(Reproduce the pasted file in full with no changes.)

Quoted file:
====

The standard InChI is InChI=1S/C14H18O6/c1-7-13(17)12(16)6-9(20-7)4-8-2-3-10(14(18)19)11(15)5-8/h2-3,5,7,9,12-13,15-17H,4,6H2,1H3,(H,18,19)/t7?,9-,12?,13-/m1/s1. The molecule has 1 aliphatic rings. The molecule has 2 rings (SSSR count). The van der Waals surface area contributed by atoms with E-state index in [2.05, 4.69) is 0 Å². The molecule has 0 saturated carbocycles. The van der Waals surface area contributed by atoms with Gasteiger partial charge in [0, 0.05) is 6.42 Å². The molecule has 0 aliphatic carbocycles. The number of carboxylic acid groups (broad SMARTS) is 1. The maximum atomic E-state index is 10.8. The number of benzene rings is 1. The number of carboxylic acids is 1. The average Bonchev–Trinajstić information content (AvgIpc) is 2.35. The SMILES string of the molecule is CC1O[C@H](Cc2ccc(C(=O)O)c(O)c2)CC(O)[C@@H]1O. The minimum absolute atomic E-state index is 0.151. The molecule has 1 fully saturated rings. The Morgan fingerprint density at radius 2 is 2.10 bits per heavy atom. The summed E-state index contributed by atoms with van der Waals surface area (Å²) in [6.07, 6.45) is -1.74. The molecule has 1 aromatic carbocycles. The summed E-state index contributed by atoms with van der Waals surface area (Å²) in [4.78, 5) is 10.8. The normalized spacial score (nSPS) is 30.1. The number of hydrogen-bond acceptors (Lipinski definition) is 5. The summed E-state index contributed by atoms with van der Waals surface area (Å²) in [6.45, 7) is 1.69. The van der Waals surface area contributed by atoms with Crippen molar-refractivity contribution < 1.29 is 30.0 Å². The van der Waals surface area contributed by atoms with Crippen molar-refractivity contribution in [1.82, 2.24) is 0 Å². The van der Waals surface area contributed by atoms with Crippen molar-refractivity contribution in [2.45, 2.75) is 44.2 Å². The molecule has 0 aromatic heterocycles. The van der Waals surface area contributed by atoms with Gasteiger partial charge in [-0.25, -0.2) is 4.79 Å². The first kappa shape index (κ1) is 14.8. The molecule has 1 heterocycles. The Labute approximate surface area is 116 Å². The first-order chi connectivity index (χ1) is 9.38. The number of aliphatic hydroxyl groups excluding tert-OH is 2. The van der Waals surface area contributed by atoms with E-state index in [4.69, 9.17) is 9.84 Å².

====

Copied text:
The standard InChI is InChI=1S/C14H18O6/c1-7-13(17)12(16)6-9(20-7)4-8-2-3-10(14(18)19)11(15)5-8/h2-3,5,7,9,12-13,15-17H,4,6H2,1H3,(H,18,19)/t7?,9-,12?,13-/m1/s1. The molecule has 1 aliphatic rings. The molecule has 2 rings (SSSR count). The van der Waals surface area contributed by atoms with E-state index in [2.05, 4.69) is 0 Å². The molecule has 0 saturated carbocycles. The van der Waals surface area contributed by atoms with Gasteiger partial charge in [0, 0.05) is 6.42 Å². The molecule has 0 aliphatic carbocycles. The number of carboxylic acid groups (broad SMARTS) is 1. The maximum atomic E-state index is 10.8. The number of benzene rings is 1. The number of carboxylic acids is 1. The average Bonchev–Trinajstić information content (AvgIpc) is 2.35. The SMILES string of the molecule is CC1O[C@H](Cc2ccc(C(=O)O)c(O)c2)CC(O)[C@@H]1O. The minimum absolute atomic E-state index is 0.151. The molecule has 1 fully saturated rings. The Morgan fingerprint density at radius 2 is 2.10 bits per heavy atom. The summed E-state index contributed by atoms with van der Waals surface area (Å²) in [6.07, 6.45) is -1.74. The molecule has 1 aromatic carbocycles. The summed E-state index contributed by atoms with van der Waals surface area (Å²) in [4.78, 5) is 10.8. The normalized spacial score (nSPS) is 30.1. The number of hydrogen-bond acceptors (Lipinski definition) is 5. The summed E-state index contributed by atoms with van der Waals surface area (Å²) in [6.45, 7) is 1.69. The van der Waals surface area contributed by atoms with Crippen molar-refractivity contribution < 1.29 is 30.0 Å². The van der Waals surface area contributed by atoms with Crippen molar-refractivity contribution in [1.82, 2.24) is 0 Å². The van der Waals surface area contributed by atoms with Crippen molar-refractivity contribution in [2.45, 2.75) is 44.2 Å². The molecule has 0 aromatic heterocycles. The van der Waals surface area contributed by atoms with Gasteiger partial charge in [-0.25, -0.2) is 4.79 Å². The first kappa shape index (κ1) is 14.8. The molecule has 1 heterocycles. The Labute approximate surface area is 116 Å². The first-order chi connectivity index (χ1) is 9.38. The number of aliphatic hydroxyl groups excluding tert-OH is 2. The van der Waals surface area contributed by atoms with E-state index in [4.69, 9.17) is 9.84 Å².